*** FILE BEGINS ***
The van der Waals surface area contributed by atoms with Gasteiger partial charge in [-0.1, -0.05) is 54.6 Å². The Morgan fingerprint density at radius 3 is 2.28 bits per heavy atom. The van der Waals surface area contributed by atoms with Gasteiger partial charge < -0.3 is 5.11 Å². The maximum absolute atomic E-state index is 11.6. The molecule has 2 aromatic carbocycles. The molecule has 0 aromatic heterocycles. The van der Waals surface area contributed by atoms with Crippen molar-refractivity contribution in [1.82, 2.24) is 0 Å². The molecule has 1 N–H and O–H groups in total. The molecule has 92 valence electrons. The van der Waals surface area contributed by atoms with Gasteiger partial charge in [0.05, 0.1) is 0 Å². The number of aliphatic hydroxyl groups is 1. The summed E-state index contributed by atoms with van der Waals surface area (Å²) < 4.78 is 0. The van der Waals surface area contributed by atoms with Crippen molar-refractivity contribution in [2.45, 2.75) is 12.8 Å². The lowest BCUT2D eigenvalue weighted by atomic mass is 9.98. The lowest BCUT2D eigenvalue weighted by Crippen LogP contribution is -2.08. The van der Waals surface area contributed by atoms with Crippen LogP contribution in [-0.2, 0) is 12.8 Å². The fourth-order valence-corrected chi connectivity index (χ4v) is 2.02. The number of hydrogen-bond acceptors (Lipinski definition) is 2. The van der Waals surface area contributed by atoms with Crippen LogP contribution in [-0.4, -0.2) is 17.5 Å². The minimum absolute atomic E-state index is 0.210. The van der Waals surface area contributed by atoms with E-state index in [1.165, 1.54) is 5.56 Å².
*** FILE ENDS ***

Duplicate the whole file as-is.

The van der Waals surface area contributed by atoms with Gasteiger partial charge in [-0.1, -0.05) is 54.6 Å². The Morgan fingerprint density at radius 3 is 2.28 bits per heavy atom. The van der Waals surface area contributed by atoms with Gasteiger partial charge < -0.3 is 5.11 Å². The maximum absolute atomic E-state index is 11.6. The molecule has 2 aromatic carbocycles. The molecule has 0 aromatic heterocycles. The van der Waals surface area contributed by atoms with Crippen molar-refractivity contribution in [1.82, 2.24) is 0 Å². The molecule has 1 N–H and O–H groups in total. The molecule has 92 valence electrons. The van der Waals surface area contributed by atoms with Gasteiger partial charge in [0.05, 0.1) is 0 Å². The number of aliphatic hydroxyl groups is 1. The summed E-state index contributed by atoms with van der Waals surface area (Å²) < 4.78 is 0. The van der Waals surface area contributed by atoms with Crippen molar-refractivity contribution in [2.45, 2.75) is 12.8 Å². The lowest BCUT2D eigenvalue weighted by atomic mass is 9.98. The lowest BCUT2D eigenvalue weighted by Crippen LogP contribution is -2.08. The van der Waals surface area contributed by atoms with Crippen LogP contribution in [-0.2, 0) is 12.8 Å². The fourth-order valence-corrected chi connectivity index (χ4v) is 2.02. The number of hydrogen-bond acceptors (Lipinski definition) is 2. The van der Waals surface area contributed by atoms with Crippen LogP contribution in [-0.4, -0.2) is 17.5 Å². The minimum absolute atomic E-state index is 0.210. The van der Waals surface area contributed by atoms with E-state index in [1.165, 1.54) is 5.56 Å².